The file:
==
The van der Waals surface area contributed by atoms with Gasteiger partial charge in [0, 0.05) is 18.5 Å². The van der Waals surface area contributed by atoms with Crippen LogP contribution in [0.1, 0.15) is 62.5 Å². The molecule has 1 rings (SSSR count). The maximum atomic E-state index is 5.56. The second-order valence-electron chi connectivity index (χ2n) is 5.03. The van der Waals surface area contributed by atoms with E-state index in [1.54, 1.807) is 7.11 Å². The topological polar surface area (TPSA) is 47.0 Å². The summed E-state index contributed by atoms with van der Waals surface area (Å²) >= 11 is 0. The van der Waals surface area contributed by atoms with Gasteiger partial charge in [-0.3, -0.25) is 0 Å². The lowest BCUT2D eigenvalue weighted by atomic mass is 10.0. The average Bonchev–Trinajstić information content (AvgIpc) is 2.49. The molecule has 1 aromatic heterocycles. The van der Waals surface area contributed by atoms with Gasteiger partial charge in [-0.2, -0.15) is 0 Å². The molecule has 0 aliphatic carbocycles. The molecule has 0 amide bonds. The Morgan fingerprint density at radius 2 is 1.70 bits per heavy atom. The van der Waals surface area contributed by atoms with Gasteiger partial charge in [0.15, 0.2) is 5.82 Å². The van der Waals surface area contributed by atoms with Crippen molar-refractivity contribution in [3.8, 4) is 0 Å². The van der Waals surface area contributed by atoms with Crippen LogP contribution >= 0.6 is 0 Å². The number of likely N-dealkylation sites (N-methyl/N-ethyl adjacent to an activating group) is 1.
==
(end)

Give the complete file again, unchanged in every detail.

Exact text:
The van der Waals surface area contributed by atoms with Gasteiger partial charge in [0, 0.05) is 18.5 Å². The van der Waals surface area contributed by atoms with Crippen LogP contribution in [0.1, 0.15) is 62.5 Å². The molecule has 1 rings (SSSR count). The maximum atomic E-state index is 5.56. The second-order valence-electron chi connectivity index (χ2n) is 5.03. The van der Waals surface area contributed by atoms with E-state index in [1.54, 1.807) is 7.11 Å². The topological polar surface area (TPSA) is 47.0 Å². The summed E-state index contributed by atoms with van der Waals surface area (Å²) >= 11 is 0. The van der Waals surface area contributed by atoms with Gasteiger partial charge in [-0.3, -0.25) is 0 Å². The lowest BCUT2D eigenvalue weighted by atomic mass is 10.0. The average Bonchev–Trinajstić information content (AvgIpc) is 2.49. The molecule has 1 aromatic heterocycles. The van der Waals surface area contributed by atoms with Gasteiger partial charge in [-0.2, -0.15) is 0 Å². The molecule has 0 aliphatic carbocycles. The molecule has 0 amide bonds. The Morgan fingerprint density at radius 2 is 1.70 bits per heavy atom. The van der Waals surface area contributed by atoms with Gasteiger partial charge in [0.15, 0.2) is 5.82 Å². The van der Waals surface area contributed by atoms with Crippen molar-refractivity contribution in [3.8, 4) is 0 Å². The van der Waals surface area contributed by atoms with Crippen LogP contribution >= 0.6 is 0 Å². The number of likely N-dealkylation sites (N-methyl/N-ethyl adjacent to an activating group) is 1.